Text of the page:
By James G. Parkel, AARP President
(AARP's top volunteer leader)
While AARP has always been an independent, non-partisan advocacy group representing the interests of people over the age of 50, the popular perception is that we often side with the prevailing liberal view. That is why it may surprise many that we strongly support the centrist, bipartisan Medicare prescription drug legislation now before the full Congress. Our decision is not based on political calculation or allegiance to rigid ideology or favorite friends. And, in all candor, we wrestled with it long and hard before reaching a final decision. But, in the end, our support is based solely on what this will mean for our members and the health of all older Americans.
Every day, we receive letters and calls from our members recounting how the high cost of prescription drugs is hurting their financial and physical health. We believe that the legislation that has emerged after long negotiations will go a long way toward relieving these burdens for millions of older and disabled Americans and their families. Though far from perfect, the bill represents an historic breakthrough and an important milestone in the nation's commitment to strengthen and expand health security for current and future beneficiaries.
After careful deliberation, AARP has decided to endorse this bill and to work vigorously for its bipartisan passage. There are many reasons for this support.
First, it will provide prescription drug coverage at little cost to those who need it most: people with low incomes, including those who depend on Social Security for all or most of their income. Second, it will provide substantial relief for those with very high drug costs, and will provide modest relief for millions more. Finally, we are pleased to see a substantial increase in protections for retiree benefits and that fairness is maintained by upholding the health benefit protections of the Age Discrimination and Employment Act.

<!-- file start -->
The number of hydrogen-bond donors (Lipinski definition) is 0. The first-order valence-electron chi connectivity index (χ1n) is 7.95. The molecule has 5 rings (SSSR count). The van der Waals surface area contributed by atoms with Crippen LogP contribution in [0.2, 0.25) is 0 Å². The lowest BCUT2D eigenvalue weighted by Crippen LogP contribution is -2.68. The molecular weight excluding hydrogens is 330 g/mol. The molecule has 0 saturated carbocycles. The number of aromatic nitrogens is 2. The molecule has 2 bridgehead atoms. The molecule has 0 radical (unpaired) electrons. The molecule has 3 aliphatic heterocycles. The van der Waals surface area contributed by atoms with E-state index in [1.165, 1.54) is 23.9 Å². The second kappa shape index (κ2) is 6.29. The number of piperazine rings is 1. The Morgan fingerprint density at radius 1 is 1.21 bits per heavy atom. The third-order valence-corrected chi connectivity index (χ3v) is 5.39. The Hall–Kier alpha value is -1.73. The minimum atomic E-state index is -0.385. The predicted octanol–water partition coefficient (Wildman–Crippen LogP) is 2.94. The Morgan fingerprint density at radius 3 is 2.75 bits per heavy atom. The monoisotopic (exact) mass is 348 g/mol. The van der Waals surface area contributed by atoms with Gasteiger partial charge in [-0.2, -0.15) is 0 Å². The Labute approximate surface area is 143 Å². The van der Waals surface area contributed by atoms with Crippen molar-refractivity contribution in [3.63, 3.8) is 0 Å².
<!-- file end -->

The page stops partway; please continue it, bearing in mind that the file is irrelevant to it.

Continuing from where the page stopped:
On July 14th, in a letter to Congressional leadership, we outlined our concerns and expectations for a bill that we could support. Among them was our opposition to what is commonly known as "premium support," a new structure requiring traditional Medicare to compete against private plans, which could very likely result in higher out of pocket costs for those who chose to stay in traditional Medicare. As a result of negotiations this was scaled back to be a demonstration, limited substantially in scope beginning in 2010 which exempts low income beneficiaries and limits any premium increases. This will not jeopardize traditional Medicare.
We also said that there must be a guaranteed drug plan available for all Medicare beneficiaries - regardless of where they live. This too has been accomplished. The government will step in to offer coverage in areas where there is not at least one private stand alone plan and one other PPO plan.
Of real concern to our members and millions of older and disabled Americans was the prospect that by gaining a Medicare benefit they might lose their current employer retiree coverage. We said that the final agreement should provide adequate incentives for employers to maintain their current plans. The proposed legislation includes an unprecedented $88 billion in subsidies to ensure that people who have good private coverage do not lose it.